5. The Cybermen

Originally from the Earth's twin planet Mondas, the Cybermen are humans who decided, hopefully not on a whim, to add mechanic parts to their bodies to ensure their survival whilst deleting every emotion.

If they thought it was sensible to turn themselves into metal monsters then it probably was a wise move to remove their emotions...

They first appeared in the 1966 serial 'The Tenth Planet' and they gradually upgraded with each story - appearing at their most advanced in the 2013 episode 'Nightmare in Silver'.

I find the idea that humans resorted to such drastic measures to survive is where the true horror lies.

However, for a supposedly powerful enemy, they are always quite easily defeated.

4. Autons

If shop dummies coming to life and attacking people isn't a scary thought then I don't know what is. They are animated by the Nestene Consciousness and have weapons concealed within their hands.

Thanks to the Autons I have taken to online shopping instead of going to my local high street.

They first appeared in the Third Doctor's debut story 'Spearhead from Space' and they have shown up twice in the new series - the Ninth Doctor's opening story 'Rose' and as Roman soldiers in 'The Pandorica Opens'/ 'The Big Bang'.

Their concept is perhaps more frightening than the end product but who doesn't look twice when walking past a shop dummy?

3. The Silence

"Silence will fall" was heard repeatedly throughout Series 5 but it was only in the opening episodes of the next series did we actually see what the Silence were.

They are forgettable monsters - quite literally. When you look away from a Silent (their singular name) then all memory of it is forgotten but the Doctor manages to defeat them thanks, in part, to the historic 1969 moon landing.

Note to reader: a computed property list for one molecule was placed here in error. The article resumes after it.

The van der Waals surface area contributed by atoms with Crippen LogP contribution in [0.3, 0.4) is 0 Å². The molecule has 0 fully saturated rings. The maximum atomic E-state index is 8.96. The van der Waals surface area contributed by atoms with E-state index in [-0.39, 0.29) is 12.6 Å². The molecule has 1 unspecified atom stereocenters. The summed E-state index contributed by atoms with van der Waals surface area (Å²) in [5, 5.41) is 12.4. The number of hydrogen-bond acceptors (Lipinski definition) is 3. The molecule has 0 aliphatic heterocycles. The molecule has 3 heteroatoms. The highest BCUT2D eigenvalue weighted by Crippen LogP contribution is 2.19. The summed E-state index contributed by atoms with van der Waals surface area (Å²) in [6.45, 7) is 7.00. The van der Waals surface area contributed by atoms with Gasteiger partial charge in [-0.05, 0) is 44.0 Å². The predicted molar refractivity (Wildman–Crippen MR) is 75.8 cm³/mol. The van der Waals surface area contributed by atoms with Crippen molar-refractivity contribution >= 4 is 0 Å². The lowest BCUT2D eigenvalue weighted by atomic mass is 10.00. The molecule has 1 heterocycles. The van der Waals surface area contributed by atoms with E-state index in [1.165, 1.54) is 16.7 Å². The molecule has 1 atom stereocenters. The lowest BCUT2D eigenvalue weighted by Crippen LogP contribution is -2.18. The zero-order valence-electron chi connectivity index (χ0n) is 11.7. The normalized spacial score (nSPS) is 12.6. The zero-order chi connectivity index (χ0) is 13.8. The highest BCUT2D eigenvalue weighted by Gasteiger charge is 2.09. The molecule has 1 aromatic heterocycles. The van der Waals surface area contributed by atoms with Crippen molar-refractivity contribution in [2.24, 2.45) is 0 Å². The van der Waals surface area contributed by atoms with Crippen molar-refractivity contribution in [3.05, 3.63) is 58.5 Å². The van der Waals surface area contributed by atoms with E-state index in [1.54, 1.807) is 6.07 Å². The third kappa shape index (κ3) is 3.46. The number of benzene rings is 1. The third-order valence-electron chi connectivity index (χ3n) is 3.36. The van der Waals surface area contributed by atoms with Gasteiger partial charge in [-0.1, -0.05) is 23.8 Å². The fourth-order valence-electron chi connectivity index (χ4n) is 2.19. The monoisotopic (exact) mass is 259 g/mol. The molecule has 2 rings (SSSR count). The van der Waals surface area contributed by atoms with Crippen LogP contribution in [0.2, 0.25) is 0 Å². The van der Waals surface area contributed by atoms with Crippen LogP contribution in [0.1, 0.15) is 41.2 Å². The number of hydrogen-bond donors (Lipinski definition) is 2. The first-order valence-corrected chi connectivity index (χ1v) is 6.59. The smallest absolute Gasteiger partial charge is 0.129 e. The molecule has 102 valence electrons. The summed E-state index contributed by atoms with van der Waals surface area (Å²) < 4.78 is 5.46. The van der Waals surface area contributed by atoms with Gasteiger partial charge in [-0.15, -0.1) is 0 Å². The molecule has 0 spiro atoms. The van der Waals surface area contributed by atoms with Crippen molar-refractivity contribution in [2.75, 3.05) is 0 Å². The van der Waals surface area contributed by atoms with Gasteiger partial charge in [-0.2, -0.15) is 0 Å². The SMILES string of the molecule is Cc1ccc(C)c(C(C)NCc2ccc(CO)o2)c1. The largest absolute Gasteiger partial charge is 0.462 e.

They form a major part of a religious movement of the same name who are out to kill the Doctor to stop him from answering the oldest question in the universe.

'How did One Direction become so popular?'

Sorry, wrong question. 'Doctor who?'

They haven't been seen since the end of Series 6, except they might have but we just can't remember…

The Silence are such a captivating creation and they are easily one of the most psychologically frightening 'Doctor Who' monsters.

2. The Weeping Angels

The Weeping Angels are a quantum-locked alien species - they turn to stone when they are looked at but move quickly and silently when they are not seen. They cover their eyes to avoid seeing each other as they would be trapped in stone form.

It must be a lonely life.

They are actually pretty nice monsters as they 'kill' by sending victims back in time but they began snapping necks in the two-parter 'The Time of Angels'/ 'Flesh and Stone'.

I wept as a lone Angel sent the Doctor's companions Amy and Rory back in time in 'The Angels Take Manhatten'.

I should also let you know that I carefully walk past any statue I see - for all I know it could easily be an angel and I don't fancy being zapped back to the 1900s.

1. The Daleks

Hailing from Skaro and created by the evil Kaled scientist Davros, they first appeared in the show's second story, 'The Daleks', and every Doctor - bar the Eighth - has faced them on-screen.

They are a genetically mutated race stripped of compassion placed within a mechanic exterior. Whilst they may look like pepper pots with plungers and whisks they are out to conquer the universe.

Their origins are shown in the 1975 serial 'Genesis of the Daleks' whilst they managed to go up a flight of stairs for the first time in the 1988 serial 'Remembrance of the Daleks'.

They most recently appeared in 'Asylum of the Daleks' when they sent the Doctor, Amy and Rory to destroy the Asylum - the home of insane Daleks.

The Daleks may not be as scary when they first appeared but the fact they would kill you instantly, no matter what, with their whisk-like weapon is chilling.

What do you think is the scariest monster featured in 'Doctor Who'?

Alex Harris wishes to travel in time and space with the 11th Doctor.

More from Alex:

Will the Doctor Who 50th anniversary change the direction of the show?